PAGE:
When should you contact an AOM Ombuds?

Imagine . . .

A co-author on a paper submitted to an Academy of Management Conference is telling others that you didn’t really contribute much to the paper, and that your name was included as a “courtesy.” You are upset, and don’t know why she would do this, but you want it to stop.

You have just learned that a person you believe to have been a reviewer on a paper you submitted to an Academy journal has published a paper that draws largely on ideas you first put forth in your paper, and has claimed those ideas as his own. The journal editor doesn’t seem especially interested in taking action.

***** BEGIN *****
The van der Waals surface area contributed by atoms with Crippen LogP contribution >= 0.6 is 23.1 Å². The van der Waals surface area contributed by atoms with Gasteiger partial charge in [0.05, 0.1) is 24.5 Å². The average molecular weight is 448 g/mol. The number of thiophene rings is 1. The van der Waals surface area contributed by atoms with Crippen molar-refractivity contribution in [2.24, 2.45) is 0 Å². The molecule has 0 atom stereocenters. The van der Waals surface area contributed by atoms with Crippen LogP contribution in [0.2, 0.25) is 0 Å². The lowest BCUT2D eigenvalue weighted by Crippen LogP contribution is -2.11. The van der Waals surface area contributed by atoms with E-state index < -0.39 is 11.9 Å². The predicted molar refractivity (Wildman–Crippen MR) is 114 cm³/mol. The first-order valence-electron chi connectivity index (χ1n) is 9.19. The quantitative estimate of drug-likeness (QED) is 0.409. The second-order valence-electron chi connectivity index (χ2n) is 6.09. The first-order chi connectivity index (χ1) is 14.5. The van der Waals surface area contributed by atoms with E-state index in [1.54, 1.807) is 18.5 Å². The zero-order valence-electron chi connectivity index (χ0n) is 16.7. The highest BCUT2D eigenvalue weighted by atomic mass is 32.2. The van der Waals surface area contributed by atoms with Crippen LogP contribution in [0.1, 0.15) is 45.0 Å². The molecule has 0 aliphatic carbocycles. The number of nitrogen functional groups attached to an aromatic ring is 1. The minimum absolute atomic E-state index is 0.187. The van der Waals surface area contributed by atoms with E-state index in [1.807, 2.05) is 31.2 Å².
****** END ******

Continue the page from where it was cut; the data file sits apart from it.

You have just discovered instances of what you believe to be unauthorized/unattributed plagiarism of your previous work in a paper submitted to an Academy journal. You are angry, and want the other person to withdraw his paper and to promise to never submit it to any other journal or conference.

You have been accused of plagiarism, and have no idea where the other person is coming from…to you, it seems that you simply (and legitimately) built on past work. As a doctoral candidate, you are very worried about the impact this might have on your job prospects, and you don’t know where to begin to resolve the issue.

If you’ve experienced anything similar to these incidences, you’d probably like some assistance. Perhaps an Ombuds can help! It’s a good time to contact an AOM Ombudsperson when:

  • You do not know how to begin the process of resolving your conflict.